Can I Learn Japanese Cooking?

Happy Pesach!
Thirty-one years, I’ve been married, come June. And we have celebrated as many Passovers together. It’s hard to explain how all those dinners with all the family and friends have blended in memory into one holiday.

Passover is not a holiday I grew up with. There are no nostalgic childhood memories of the seder for me. I think of Thanksgiving and the smell of turkey roasting, making turkey pictures by tracing my hand and adding feathers and beak (and that gobbly thing) with crayons. I remember waiting for Santa Claus, hoping for water colors so my pictures would have “good” smooth colors like in books (not scratchy crayon colors), and how peaceful the colored lights look on a tree inside the house. Remember watching fireworks on the Fourth of July while drinking root beer and sitting on top of the car at the A&W drive-in on US-2! And being piffed at the parents who thought Halloween meant only going to the relatives’ houses for “trick or treat” where we got popcorn balls or apples—then finally at age 14 I went out with friends until 11 p.m. dressed as a geisha to collect treats at the “Go-Go Club.” That was my last Halloween. All fond memories.

Now it’s been thirty-one years of making a sedar, and because it’s a two for one, also going to seders, and Passover has become a holiday with many memories.

Some seders stand out clearly and happily, while others blend pleasantly to a sort of ideal season to anticipate. Last year, my husband at age 56 met his “new” twin brothers. It was a very happy and exciting seder. This year, Aunt H. is going to undergo chemo for breast cancer and Uncle B. was hospitalized. Also, my mother died in February.

Even after thirty-one years, I still make mistakes. Mr. Tess printed out this because I still make mistakes.
“Baw rukh ah tah Adaonai Eloheynu melekh ha ohlahm asher keedeeshahanu be mitz voh-tahv veetzeevahnoo leehahdleek nerh shel yom tov.”

So what hope do I have of making and understanding Japanese food. or really understanding Japanese culture? I have never even been to Japan!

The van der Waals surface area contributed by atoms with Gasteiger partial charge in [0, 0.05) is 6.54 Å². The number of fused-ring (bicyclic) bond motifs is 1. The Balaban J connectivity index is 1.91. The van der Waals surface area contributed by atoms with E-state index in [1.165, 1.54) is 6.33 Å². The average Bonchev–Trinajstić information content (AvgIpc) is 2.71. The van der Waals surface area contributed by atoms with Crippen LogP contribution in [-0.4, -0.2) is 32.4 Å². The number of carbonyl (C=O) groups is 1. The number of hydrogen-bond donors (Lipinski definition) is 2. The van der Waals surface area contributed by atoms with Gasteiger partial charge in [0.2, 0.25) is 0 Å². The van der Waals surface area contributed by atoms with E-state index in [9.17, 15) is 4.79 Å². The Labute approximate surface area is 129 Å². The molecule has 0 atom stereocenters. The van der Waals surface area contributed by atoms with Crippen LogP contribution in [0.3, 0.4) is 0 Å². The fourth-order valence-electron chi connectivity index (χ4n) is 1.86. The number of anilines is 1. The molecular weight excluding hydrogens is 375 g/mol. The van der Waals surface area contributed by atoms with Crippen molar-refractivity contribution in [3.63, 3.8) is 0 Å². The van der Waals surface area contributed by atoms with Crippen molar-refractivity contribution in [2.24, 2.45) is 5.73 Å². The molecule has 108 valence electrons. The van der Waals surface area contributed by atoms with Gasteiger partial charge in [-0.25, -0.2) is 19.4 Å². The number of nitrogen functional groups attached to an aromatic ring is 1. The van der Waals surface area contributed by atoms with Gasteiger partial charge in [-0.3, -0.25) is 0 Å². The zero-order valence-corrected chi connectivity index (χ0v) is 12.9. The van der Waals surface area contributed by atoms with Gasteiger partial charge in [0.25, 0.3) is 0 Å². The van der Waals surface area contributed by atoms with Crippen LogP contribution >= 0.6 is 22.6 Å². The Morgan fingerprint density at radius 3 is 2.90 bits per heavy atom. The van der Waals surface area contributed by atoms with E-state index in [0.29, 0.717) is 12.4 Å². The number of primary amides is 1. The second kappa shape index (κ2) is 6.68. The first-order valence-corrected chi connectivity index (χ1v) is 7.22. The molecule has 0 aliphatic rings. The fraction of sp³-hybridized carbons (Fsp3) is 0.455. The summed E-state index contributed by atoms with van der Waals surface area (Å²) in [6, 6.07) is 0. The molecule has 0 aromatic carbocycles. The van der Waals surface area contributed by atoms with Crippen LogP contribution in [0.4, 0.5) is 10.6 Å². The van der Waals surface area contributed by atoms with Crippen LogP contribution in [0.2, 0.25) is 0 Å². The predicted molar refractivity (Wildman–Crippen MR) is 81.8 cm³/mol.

Well, it’s still an adventure.

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6 thoughts on “Can I Learn Japanese Cooking?

  1. Hi Tess, I am very glad that you stopped by Kitchen Retro –

    I love cooking Japanese food at home (am not that good at it yet) and all things Japanese, so your blog is right up my culinary alley.

    What gorgeous photos you have got! I am about to post my Retro Recipe Challenge post and oh dear, what a dreadful photo, but it’s the best I can do…I can scan old ads, but not take photos! :)

  2. Hi Tess

    Congratulations! I can’t believe you’ve never been to Japan. Are you planning to go, perhaps to do some ‘research’ for your ongoing project? You would really, really love it!

  3. Hi Lidian, If I were to start {another collection} it would be old cookbooks and advertisements, but reading your blog keeps my house neater. Your picture of the blueberry ice reminds me of the “Blue Willow” child-sized set of dishes I had when I was a kid. Wonder whatever happened to it…

  4. Hi Helen,
    No, I’ve never been to Japan. I would really love to go. Maybe in the fall? But my daughter is living in Spain, and it would be nice to go there again. It’s interesting to visit a place where someone knows about the points of interest. If husband retires we’ll have more time to travel.

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